By encouraging the recycling rather than the consumption of land, land recycling promotes smart growth and responsible, sustainable patterns of development. Studies show that for every acre of brownfield redeveloped, 4.5 acres of undeveloped land is conserved. As most brownfields and other abandoned sites are typically situated in urban areas, they tap into existing nearby infrastructure, limiting the need to build new roads, gridlines, and amenities, thereby reducing further land consumption. Each infill development prevents sprawl into open space, forests and agricultural land, preserving acres of undeveloped land.

An Alternative to Sprawl

Land recycling increases density in urban areas, by reducing urban sprawl and unplanned, low-density, automobile-dependent developments.

In sprawl development, housing, public transit, jobs and other amenities are scattered farther apart, demanding more frequent use of cars for travel. The increase in vehicle miles traveled (VMTs) produces a range of health and environmental problems, including air pollution and increased greenhouse gas emissions, and increased incidence of traffic jams and asthma. This results in a lower quality of life for residents, ever-increasing commute times, and the health implications of smog.

By moving new jobs, economic opportunities and community amenities farther from established populations, sprawl development can cripple once thriving cities. This trend takes a toll on the socio-economic health of urban communities as growth retreats from the urban center.

Rather than take advantage of existing infrastructure such as roads, public transit, and public works, building sprawl projects abandons these resources and demands further consumption of land and resources.

Land recycling is an intelligent alternative to sprawl development. It reuses vital infrastructure and public resources and creates compact, full-service neighborhoods that reduce vehicle use and carbon dependence. Rebuilding in urban neighborhoods generates reinvestment in vibrant economic and cultural centers, rather than drawing away much-needed resources. Compact, urban development through land recycling is essential to sustainable development and is key to managing rapid population growth across the United States and beyond. As daily commute times decrease, the general quality of life improves as residents have more time to enjoy the world around them.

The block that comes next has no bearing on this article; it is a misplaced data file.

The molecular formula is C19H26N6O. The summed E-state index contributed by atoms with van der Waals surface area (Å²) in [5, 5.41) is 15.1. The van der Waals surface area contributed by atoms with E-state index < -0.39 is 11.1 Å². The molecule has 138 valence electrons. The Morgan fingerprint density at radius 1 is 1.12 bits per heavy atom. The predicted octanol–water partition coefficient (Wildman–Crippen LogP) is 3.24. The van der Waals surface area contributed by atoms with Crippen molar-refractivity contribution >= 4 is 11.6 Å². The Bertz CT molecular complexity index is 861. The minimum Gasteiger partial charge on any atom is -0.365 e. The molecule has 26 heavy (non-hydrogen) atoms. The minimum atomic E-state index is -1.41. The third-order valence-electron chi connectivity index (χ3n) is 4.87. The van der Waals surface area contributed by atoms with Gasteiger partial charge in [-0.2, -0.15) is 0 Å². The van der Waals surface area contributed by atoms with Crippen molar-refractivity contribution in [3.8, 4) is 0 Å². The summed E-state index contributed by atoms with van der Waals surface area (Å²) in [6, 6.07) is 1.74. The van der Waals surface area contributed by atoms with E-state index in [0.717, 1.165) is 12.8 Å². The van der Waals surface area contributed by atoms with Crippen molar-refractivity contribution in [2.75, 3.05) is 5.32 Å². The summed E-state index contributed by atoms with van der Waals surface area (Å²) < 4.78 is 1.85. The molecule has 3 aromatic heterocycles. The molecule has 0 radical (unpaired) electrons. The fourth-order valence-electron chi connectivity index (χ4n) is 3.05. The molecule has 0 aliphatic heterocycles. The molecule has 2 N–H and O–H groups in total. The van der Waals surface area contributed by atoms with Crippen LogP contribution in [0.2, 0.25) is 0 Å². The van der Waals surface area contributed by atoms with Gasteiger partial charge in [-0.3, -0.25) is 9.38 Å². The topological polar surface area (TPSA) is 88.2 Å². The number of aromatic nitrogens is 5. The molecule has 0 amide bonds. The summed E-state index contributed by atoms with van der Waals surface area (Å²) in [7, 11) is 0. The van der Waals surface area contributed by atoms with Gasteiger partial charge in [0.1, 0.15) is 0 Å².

Directs Development to Urban Core

Redirecting population growth and growth of businesses to areas that are already urbanized is integral to creation of sustainable communities.

Applying sustainable principles to land use and growth management requires that growth be redirected from scattered fringe areas back to our urban cores, where people, services and infrastructure already exist. Building up our urban areas positively increases population density, providing the critical mass to support local services from coffee shops to grocery stores, public transit to libraries and symphony halls. Land recycling provides opportunities for urban renewal and to build truly livable communities: efficient, compact, vibrant urban neighborhoods integrated with public transit systems, which offer a mix of uses as well as affordable housing.

Addressing Climate Change

Land recycling effectively curbs greenhouse gas emissions by encouraging smart, compact growth that reduces vehicle dependence.

Redevelopment within an urban core reduces commuting distances and therefore average vehicle miles traveled (VMTs) by creating residential, office, and other amenities within close proximity. Since transportation alone accounts for a third of greenhouse gases (GHGs) emitted in the United States, land recycling is a key tool in the fight against climate change. Studies show that compact urban development, as an alternative to sprawl, could reduce VMTs by an average of 30%. Smart urban planning is therefore crucial to maximizing energy savings and overall reduction of greenhouse gases.

LEED certified buildings and other developments best benefit climate change when they reuse infill sites and access existing resources.

A recent focus of the green movement is the Leadership in Energy and Environmental Design (LEED) Green Building Rating System, a certification system that rewards the design, construction and operation of high performance green buildings. LEED certification signifies incorporation of smart building design and technology to reduce energy use and minimize waste. However, even if a building is energy-efficient, the energy required to travel to and from a LEED certified site may well exceed the energy saved through energy-efficient features. A project’s location and its relation to the urban center should be considered first and foremost in achieving truly sustainable design.

According to research, traditional urban development can have a greater impact than a LEED certified suburban development in mitigating waste and the release of GHGs. Studies show that a green suburban development results in 15% more total expended energy compared to a traditional urban development of comparable size. This stems from the fact that the suburban development’s energy savings gained through green building features are overcome by a three-fold increase in transportation-related energy use. That increase bumps to four-fold when comparing the same LEED suburban development to an average urban LEED development, with an overall energy expenditure increase of 84%.

Green-conscious suburban development is still sprawl development, despite LEED certification for the project or building. LEED certified buildings and other developments are more energy-efficient and further benefit climate change when they recycle land and access existing resources.